Edinburgh children return to class after school closures
Children have returned to schools in Edinburgh after 17 sites were closed earlier this year over safety fears.
It comes as an independent public inquiry is launched into the fiasco, which affected about 7,600 pupils.
The buildings were closed suddenly in April after safety inspections were carried out following the collapse of a wall at Oxgangs Primary in storms.
Remedial work has been carried out and all the affected schools have reopened in time for the new school term.
Scott Niven, a member of Craigmount High School's parent council said pupils had lost valuable time as a result of the closures that they would not get back.
He added: "We've been told the schools are now safe, and you have to respect that decision.
"Once there has been an investigation you would like to think there was some kind of compensation and anything they do get should be spent on the schools to improve them."
The safety checks revealed problems with wall and header ties, which are used to hold exterior and interior walls together and attach them to the rest of the building.
An additional 13 schools across Scotland have had to make repairs due to similar structural defects in the last five years, a BBC investigation has revealed.
The independent inquiry is expected to look what went wrong at the schools, including funding arrangements for the buildings, which were all built or refurbished as part of the same public private partnership (PPP) scheme.
But Andrew Burns, the leader of the City of Edinburgh Council, told the BBC's Good Morning Scotland programme that he believed the defects were "construction, not contract issues".
He said the inquiry, led by architect John Cole, will report by the end of the year.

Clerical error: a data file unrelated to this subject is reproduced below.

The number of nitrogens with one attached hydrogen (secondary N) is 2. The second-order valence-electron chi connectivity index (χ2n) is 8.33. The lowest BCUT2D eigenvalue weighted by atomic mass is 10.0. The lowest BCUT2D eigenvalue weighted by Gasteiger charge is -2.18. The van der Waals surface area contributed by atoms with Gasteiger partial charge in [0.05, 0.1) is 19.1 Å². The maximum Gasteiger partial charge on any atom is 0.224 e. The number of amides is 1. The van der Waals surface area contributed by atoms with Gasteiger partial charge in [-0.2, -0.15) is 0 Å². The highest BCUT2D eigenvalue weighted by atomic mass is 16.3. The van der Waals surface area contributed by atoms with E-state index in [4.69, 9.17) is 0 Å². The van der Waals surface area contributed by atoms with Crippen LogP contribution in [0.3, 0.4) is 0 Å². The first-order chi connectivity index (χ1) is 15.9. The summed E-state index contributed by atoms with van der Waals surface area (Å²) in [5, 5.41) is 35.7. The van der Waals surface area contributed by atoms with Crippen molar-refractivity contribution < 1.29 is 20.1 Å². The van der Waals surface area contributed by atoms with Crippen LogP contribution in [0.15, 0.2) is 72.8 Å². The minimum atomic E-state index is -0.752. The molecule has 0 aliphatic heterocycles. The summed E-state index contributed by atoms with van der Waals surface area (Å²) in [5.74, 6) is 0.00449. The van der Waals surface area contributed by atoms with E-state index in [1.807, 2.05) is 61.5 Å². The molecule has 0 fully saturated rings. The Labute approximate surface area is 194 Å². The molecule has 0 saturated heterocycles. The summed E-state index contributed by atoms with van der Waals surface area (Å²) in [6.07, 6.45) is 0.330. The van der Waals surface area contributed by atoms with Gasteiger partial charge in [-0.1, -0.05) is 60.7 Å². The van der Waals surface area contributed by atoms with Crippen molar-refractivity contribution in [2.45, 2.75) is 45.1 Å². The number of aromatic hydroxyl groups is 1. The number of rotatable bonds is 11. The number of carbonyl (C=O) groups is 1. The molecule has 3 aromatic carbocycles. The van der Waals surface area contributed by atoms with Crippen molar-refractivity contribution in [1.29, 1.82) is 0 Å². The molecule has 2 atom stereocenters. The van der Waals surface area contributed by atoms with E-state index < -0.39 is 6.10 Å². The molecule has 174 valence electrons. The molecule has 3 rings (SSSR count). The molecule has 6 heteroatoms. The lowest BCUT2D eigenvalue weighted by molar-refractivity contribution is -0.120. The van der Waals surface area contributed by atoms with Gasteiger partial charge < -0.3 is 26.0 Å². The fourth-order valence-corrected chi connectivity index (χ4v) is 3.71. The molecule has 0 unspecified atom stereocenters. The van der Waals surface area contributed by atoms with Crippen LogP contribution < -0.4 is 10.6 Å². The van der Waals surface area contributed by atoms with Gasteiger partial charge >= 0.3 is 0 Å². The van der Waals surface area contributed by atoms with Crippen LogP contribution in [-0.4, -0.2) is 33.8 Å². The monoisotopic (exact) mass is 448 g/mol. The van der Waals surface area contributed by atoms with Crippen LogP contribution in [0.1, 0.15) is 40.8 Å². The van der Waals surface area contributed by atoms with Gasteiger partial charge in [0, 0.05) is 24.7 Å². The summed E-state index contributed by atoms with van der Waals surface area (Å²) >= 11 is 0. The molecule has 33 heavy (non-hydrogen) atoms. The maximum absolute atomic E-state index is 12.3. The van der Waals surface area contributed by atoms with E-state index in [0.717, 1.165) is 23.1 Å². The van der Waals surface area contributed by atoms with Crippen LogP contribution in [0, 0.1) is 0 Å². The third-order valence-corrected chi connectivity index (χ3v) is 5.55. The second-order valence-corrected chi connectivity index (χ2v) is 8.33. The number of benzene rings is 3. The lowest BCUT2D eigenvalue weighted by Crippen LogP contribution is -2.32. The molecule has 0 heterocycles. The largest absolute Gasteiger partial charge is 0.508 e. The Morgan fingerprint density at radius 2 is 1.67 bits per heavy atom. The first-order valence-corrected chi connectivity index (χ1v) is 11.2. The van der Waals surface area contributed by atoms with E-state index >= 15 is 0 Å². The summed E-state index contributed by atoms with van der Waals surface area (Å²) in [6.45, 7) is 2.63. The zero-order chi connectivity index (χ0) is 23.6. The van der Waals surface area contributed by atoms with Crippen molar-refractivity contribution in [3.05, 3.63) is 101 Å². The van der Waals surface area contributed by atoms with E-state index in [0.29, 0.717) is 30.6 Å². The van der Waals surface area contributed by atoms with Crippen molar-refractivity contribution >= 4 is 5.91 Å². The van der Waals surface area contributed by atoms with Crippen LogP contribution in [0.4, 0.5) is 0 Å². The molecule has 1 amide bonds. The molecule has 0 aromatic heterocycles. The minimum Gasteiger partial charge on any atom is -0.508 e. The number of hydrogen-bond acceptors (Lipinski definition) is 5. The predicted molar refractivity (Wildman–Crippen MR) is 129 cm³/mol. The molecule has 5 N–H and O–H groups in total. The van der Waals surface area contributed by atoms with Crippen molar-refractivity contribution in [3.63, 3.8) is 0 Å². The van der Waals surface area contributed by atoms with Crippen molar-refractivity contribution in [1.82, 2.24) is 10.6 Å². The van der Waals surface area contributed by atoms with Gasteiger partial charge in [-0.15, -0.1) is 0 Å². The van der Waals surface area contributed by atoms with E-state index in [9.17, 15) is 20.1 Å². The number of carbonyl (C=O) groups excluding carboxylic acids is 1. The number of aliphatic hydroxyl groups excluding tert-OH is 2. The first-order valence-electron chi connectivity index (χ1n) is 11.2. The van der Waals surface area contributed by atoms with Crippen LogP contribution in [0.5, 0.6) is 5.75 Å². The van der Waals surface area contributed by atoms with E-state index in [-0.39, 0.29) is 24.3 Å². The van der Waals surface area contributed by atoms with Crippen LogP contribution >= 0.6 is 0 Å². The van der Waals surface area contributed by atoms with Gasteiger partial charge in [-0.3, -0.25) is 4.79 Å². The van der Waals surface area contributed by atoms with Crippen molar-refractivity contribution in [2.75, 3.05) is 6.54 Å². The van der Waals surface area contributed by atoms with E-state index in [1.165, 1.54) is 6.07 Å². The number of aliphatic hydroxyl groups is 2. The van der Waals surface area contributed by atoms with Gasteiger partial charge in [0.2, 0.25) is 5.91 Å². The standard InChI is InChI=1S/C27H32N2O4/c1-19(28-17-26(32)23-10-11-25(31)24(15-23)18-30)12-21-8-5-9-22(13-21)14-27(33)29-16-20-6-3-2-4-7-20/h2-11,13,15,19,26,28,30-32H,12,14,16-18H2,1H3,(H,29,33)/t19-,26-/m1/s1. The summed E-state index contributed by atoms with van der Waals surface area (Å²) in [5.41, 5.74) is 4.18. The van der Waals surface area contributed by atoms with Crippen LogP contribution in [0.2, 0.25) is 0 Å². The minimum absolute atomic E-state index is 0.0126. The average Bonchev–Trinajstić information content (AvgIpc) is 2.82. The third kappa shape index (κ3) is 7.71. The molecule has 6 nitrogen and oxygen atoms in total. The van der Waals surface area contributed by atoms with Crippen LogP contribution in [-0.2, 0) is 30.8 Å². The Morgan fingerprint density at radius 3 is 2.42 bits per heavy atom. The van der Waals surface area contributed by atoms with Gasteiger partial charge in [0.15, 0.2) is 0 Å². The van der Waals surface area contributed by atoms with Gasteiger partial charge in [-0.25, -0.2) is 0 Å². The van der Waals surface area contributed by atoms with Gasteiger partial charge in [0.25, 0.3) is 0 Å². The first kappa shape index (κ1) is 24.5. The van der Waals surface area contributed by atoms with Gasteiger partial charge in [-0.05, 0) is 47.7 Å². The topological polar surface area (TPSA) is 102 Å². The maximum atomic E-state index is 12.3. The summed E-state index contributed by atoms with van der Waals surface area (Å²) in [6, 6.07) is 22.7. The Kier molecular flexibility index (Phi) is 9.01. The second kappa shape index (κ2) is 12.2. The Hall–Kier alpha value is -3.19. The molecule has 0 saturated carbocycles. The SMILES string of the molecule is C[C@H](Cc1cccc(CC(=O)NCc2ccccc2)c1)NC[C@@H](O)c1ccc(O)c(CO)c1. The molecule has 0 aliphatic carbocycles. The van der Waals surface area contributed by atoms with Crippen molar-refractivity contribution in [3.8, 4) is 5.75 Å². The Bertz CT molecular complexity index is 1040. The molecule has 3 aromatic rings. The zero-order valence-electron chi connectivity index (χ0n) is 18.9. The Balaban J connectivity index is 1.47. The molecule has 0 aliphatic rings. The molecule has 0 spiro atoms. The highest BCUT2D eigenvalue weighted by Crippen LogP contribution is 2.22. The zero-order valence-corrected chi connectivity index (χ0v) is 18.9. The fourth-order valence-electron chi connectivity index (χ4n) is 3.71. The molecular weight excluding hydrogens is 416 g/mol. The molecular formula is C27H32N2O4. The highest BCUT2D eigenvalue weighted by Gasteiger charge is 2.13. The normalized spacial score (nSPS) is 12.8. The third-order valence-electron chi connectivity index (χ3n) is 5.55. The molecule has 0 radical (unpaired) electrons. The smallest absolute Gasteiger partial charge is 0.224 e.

Mr Burns added: "I want to know as much as every other parent in Edinburgh why this happened and that's why we taken the unusual step of instigating an independent inquiry.
"I think there will be lessons for Edinburgh, I also think they will also be lessons for the wider geography of Scotland and for the rest of the UK."
Asked about the cost of the saga to the local authority, he insisted: "There has been no cost to date to the local authority."
Analysis by BBC Scotland education correspondent Jamie McIvor
The inquiry is going to take some time and needs to look at a number of issues:
- How the schools were built;
- Whether the funding arrangements added to the risk of something going wrong;
- The controversial issue of self-certification within the building industry.
There's an awful lot for the inquiry to look at here. And of course it reignited the debate about the very wisdom of private finance schemes being used to construct schools and other public sector buildings.
The city council's chief executive believes the inquiry may reveal nationwide issues with buildings constructed under public private partnerships.
Mr Burns added that the council had withheld "many millions of pounds" in unitary charges from the Edinburgh Schools Partnership, which operates the school estate on behalf of the council, while the buildings have been unavailable.
"Yes there was significant expenses in arranging the bussing of pupils around the city - but that's all been deducted in effect from the unitary charge," he said.
The schools closures led to a huge logistical headache for the council, which had to provide alternative arrangements for pupils and teachers.
More than 5,000 were educated at in excess of 70 different schools and education facilities during the three months in the run-up to the summer holidays.
Mr Burns said: "It was a massive logistical operation to make sure all those pupils were decanted into another educational environment, particularly the five high schools for the exam period."